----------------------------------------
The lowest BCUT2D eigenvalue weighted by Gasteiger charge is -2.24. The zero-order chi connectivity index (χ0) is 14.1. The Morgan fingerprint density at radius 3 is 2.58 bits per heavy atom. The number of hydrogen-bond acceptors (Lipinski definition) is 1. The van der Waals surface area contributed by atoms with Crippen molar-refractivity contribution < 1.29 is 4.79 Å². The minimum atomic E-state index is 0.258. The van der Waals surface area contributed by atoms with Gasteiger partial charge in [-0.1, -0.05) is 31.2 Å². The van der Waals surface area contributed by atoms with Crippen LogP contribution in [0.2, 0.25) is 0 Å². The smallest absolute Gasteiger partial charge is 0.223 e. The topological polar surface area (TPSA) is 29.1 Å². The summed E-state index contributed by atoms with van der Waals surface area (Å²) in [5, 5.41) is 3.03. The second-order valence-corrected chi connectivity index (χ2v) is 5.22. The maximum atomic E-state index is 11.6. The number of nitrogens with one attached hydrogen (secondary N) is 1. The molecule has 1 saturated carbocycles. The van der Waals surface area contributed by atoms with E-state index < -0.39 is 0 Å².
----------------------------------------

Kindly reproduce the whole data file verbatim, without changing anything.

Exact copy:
The lowest BCUT2D eigenvalue weighted by Gasteiger charge is -2.24. The zero-order chi connectivity index (χ0) is 14.1. The Morgan fingerprint density at radius 3 is 2.58 bits per heavy atom. The number of hydrogen-bond acceptors (Lipinski definition) is 1. The van der Waals surface area contributed by atoms with Crippen molar-refractivity contribution < 1.29 is 4.79 Å². The minimum atomic E-state index is 0.258. The van der Waals surface area contributed by atoms with Gasteiger partial charge in [-0.1, -0.05) is 31.2 Å². The van der Waals surface area contributed by atoms with Crippen LogP contribution in [0.2, 0.25) is 0 Å². The smallest absolute Gasteiger partial charge is 0.223 e. The topological polar surface area (TPSA) is 29.1 Å². The summed E-state index contributed by atoms with van der Waals surface area (Å²) in [5, 5.41) is 3.03. The second-order valence-corrected chi connectivity index (χ2v) is 5.22. The maximum atomic E-state index is 11.6. The number of nitrogens with one attached hydrogen (secondary N) is 1. The molecule has 1 saturated carbocycles. The van der Waals surface area contributed by atoms with E-state index < -0.39 is 0 Å².